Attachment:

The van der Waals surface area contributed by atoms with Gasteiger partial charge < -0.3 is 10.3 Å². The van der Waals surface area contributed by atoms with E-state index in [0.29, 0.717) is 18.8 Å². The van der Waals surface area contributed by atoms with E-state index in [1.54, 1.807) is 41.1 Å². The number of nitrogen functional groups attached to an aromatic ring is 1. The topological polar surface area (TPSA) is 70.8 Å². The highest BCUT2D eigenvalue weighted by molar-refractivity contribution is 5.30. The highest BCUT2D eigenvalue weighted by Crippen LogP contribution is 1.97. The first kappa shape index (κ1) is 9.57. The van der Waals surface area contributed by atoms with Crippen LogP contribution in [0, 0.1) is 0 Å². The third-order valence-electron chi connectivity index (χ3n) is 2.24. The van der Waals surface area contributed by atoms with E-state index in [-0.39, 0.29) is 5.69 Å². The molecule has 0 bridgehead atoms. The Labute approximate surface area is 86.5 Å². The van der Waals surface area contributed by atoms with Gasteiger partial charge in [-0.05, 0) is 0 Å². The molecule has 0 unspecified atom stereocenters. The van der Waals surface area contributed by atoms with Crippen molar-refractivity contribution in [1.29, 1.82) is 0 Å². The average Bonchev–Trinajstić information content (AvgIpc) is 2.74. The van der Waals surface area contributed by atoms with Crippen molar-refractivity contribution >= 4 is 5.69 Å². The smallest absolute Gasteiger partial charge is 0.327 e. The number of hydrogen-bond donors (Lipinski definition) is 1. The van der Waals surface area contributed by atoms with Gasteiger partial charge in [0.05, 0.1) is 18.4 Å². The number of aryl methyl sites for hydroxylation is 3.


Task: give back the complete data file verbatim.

The van der Waals surface area contributed by atoms with Gasteiger partial charge < -0.3 is 10.3 Å². The van der Waals surface area contributed by atoms with E-state index in [0.29, 0.717) is 18.8 Å². The van der Waals surface area contributed by atoms with E-state index in [1.54, 1.807) is 41.1 Å². The number of nitrogen functional groups attached to an aromatic ring is 1. The topological polar surface area (TPSA) is 70.8 Å². The highest BCUT2D eigenvalue weighted by molar-refractivity contribution is 5.30. The highest BCUT2D eigenvalue weighted by Crippen LogP contribution is 1.97. The first kappa shape index (κ1) is 9.57. The van der Waals surface area contributed by atoms with Crippen LogP contribution in [0, 0.1) is 0 Å². The third-order valence-electron chi connectivity index (χ3n) is 2.24. The van der Waals surface area contributed by atoms with E-state index in [-0.39, 0.29) is 5.69 Å². The molecule has 0 bridgehead atoms. The Labute approximate surface area is 86.5 Å². The van der Waals surface area contributed by atoms with Gasteiger partial charge in [-0.05, 0) is 0 Å². The molecule has 0 unspecified atom stereocenters. The van der Waals surface area contributed by atoms with Crippen molar-refractivity contribution in [1.29, 1.82) is 0 Å². The average Bonchev–Trinajstić information content (AvgIpc) is 2.74. The van der Waals surface area contributed by atoms with Crippen molar-refractivity contribution >= 4 is 5.69 Å². The smallest absolute Gasteiger partial charge is 0.327 e. The number of hydrogen-bond donors (Lipinski definition) is 1. The van der Waals surface area contributed by atoms with Gasteiger partial charge in [0.05, 0.1) is 18.4 Å². The number of aryl methyl sites for hydroxylation is 3.